The Investigative Report on Terrorism, which first released the recording of the speech, responded by publishing a follow-up of the entire audio, which also divulged the Congressman saying the US “can’t allow another country to treat us like we’re their ATM,” referring to Israel, but that “it makes all the sense in the world when you see that that country has mobilized its Diaspora in America to do its bidding in America.”
Ellison, the first Muslim elected to Congress, has garnered the support of some in the Jewish community, including the left-wing Mideast policy group J Street and Senate Minority Leader Chuck Schumer, one of the most prominent Jewish members of Congress and a famously staunch supporter of Israel.
But he has also elicited strong opposition from some in the party establishment.
Israeli-American media mogul Haim Saban, a major Democratic donor, lashed out at Ellison recently, calling him “clearly an anti-Semitic and anti-Israel individual” who “would be a disaster for the relationship between the Jewish community and the Democratic Party.”
Saban is one of the highest overall individual contributors to the Democratic Party who in 2002 wrote a $7 million check to underwrite the DNC’s headquarters building in Washington, DC.
But with Jewish Democrats desperate to rebuild their beleaguered party and challenge the incoming Trump administration, Perez appeared intent on striking a different chord.
“What I have learned in my work, and what I have learned throughout my life as a life-long Democrat, is that the Jewish community has always had an invaluable place in our party,” he said. “And that must never change.”
Before being appointed by President Barack Obama to lead the Department of Labor, Perez was the assistant attorney general in the Civil Rights Division of the Justice Department.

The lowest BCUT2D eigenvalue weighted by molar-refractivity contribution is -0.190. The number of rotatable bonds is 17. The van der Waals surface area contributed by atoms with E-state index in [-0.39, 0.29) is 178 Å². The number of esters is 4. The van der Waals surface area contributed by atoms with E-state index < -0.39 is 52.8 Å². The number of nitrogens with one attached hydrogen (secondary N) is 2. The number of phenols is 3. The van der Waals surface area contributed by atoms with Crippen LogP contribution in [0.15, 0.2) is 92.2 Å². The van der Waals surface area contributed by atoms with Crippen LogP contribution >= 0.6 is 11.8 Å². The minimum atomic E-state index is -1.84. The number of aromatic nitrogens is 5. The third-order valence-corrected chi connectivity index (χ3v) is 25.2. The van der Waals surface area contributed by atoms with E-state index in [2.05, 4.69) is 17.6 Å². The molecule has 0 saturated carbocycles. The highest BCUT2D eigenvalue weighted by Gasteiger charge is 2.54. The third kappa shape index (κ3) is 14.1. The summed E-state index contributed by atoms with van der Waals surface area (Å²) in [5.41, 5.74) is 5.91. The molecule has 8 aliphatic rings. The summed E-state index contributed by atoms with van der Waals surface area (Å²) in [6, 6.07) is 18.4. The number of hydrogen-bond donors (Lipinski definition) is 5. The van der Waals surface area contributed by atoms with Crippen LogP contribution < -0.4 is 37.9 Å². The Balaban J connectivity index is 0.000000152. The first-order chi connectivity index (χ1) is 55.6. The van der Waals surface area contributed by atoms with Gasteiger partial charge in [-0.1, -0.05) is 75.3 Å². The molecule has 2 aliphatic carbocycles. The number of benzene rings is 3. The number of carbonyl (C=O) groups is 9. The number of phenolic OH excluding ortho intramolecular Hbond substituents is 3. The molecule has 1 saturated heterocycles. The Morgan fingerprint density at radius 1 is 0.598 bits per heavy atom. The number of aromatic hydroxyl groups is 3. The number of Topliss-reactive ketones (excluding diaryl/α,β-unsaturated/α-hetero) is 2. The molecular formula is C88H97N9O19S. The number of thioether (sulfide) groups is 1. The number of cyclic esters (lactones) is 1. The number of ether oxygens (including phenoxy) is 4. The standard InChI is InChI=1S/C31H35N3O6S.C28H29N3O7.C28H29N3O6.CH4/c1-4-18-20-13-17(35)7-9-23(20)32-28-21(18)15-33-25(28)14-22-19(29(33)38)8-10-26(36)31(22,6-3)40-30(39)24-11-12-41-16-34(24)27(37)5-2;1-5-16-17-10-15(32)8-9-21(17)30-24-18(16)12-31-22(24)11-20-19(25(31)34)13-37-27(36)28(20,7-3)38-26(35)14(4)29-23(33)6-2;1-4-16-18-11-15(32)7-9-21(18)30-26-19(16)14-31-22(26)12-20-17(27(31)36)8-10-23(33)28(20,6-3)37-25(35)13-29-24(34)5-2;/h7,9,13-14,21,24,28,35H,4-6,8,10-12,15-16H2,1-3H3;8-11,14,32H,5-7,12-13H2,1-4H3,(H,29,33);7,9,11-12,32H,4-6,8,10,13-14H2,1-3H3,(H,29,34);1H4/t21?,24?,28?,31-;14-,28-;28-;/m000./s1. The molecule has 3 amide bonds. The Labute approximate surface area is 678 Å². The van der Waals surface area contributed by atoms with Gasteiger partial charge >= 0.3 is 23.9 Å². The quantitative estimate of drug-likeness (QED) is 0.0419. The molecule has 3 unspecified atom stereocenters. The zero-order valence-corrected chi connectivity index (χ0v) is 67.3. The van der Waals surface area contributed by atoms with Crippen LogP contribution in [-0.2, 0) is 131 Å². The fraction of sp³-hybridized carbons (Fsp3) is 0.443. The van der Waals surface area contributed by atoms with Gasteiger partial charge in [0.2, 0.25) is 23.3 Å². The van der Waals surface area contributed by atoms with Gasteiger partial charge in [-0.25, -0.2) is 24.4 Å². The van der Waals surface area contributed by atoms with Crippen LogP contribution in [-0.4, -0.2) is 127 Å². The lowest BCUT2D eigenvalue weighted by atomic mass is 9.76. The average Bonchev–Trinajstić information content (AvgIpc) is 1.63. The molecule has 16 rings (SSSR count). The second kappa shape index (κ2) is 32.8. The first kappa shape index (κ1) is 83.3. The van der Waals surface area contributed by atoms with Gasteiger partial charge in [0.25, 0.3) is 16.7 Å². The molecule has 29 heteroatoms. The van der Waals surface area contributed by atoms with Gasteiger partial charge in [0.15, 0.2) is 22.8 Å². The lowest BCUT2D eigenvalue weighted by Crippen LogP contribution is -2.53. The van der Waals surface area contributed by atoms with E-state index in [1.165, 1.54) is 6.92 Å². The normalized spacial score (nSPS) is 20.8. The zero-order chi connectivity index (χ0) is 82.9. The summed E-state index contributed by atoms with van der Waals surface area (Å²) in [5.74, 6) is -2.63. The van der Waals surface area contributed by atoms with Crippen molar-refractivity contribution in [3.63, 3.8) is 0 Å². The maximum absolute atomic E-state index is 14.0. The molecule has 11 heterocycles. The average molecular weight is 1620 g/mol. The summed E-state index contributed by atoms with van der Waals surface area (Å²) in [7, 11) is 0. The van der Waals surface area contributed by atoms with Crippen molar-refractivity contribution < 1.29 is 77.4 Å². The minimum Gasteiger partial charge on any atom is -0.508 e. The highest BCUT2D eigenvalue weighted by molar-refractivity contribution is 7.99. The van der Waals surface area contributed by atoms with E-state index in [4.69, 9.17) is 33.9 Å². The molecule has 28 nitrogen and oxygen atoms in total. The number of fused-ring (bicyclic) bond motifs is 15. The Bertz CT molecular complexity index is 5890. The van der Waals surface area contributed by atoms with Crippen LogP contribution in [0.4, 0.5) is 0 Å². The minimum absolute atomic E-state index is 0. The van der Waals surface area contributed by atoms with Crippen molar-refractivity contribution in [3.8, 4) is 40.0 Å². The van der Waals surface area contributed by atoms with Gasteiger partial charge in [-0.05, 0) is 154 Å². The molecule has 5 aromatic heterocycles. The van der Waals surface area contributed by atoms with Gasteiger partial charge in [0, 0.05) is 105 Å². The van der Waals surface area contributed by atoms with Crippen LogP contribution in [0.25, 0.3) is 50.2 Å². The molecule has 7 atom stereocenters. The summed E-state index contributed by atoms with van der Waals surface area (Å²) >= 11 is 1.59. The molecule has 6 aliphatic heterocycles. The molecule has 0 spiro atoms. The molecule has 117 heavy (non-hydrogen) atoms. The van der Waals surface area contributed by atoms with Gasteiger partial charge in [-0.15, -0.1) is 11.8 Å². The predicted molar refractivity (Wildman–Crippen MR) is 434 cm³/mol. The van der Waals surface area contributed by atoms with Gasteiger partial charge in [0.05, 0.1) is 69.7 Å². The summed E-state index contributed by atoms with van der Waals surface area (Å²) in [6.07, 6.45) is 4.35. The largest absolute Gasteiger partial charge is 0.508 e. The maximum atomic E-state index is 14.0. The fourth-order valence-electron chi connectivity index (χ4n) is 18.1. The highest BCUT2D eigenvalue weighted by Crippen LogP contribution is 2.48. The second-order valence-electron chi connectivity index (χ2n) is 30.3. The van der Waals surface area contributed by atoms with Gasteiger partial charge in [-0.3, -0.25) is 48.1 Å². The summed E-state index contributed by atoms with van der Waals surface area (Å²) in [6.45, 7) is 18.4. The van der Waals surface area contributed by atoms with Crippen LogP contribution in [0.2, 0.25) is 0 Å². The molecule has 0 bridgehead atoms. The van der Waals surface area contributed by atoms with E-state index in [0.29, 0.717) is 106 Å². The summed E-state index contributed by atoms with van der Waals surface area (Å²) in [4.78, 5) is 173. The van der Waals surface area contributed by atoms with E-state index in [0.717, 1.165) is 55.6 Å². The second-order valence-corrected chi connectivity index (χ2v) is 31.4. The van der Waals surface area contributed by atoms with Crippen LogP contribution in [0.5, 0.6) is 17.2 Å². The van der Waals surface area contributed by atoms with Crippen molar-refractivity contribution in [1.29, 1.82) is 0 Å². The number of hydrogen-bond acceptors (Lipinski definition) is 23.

The Buffalo, New York native spoke at length Wednesday of his experience working with the ADL and its Washington counsel Michael Lieberman in that job and as a former staffer for the late Massachusetts Sen. Ted Kennedy.
Referring to the ADL’s “powerful” mission statement, he said he “saw its power in action” when he worked with Kennedy in 1996 to introduce a hate crimes prevention act that took 14 years to pass.
“I would argue the ADL was the most important external stakeholder in the passage of this law,” he said of the measure that expanded federal hate-crime law to include crimes motivated by the victim’s gender identity, sexual orientation or disability.
Perez also mentioned his past visit to Israel and admiration for former president and prime minister Shimon Peres.
“One of the privileges of my life was getting to travel to Israel and meet someone who is one of my heroes, Shimon Peres,” he said. “Uncle Shimon, to me.”
“When he passed away, I remember going to my church to say a prayer for him and to light a candle for him, and to hope that the progressive values that he championed are progressive values that will endure,” he added.
Former US ambassador to the Czech Republic Norman Eisen, a prominent Democrat who is already backing Perez, was on the call. He called Perez an old friend, cited his “warm feelings for Israel” and said he had “deep experience in managing large, complex organizations, which is essential for the DNC in this challenging time.”
While Perez has only just entered the DNC race, he suggested he would be presenting an aggressive vision for Democrats to challenge the Trump agenda.
“It’s time to stop fretting and start fighting,” he said. “You never bring a spoon to a knife-fight.”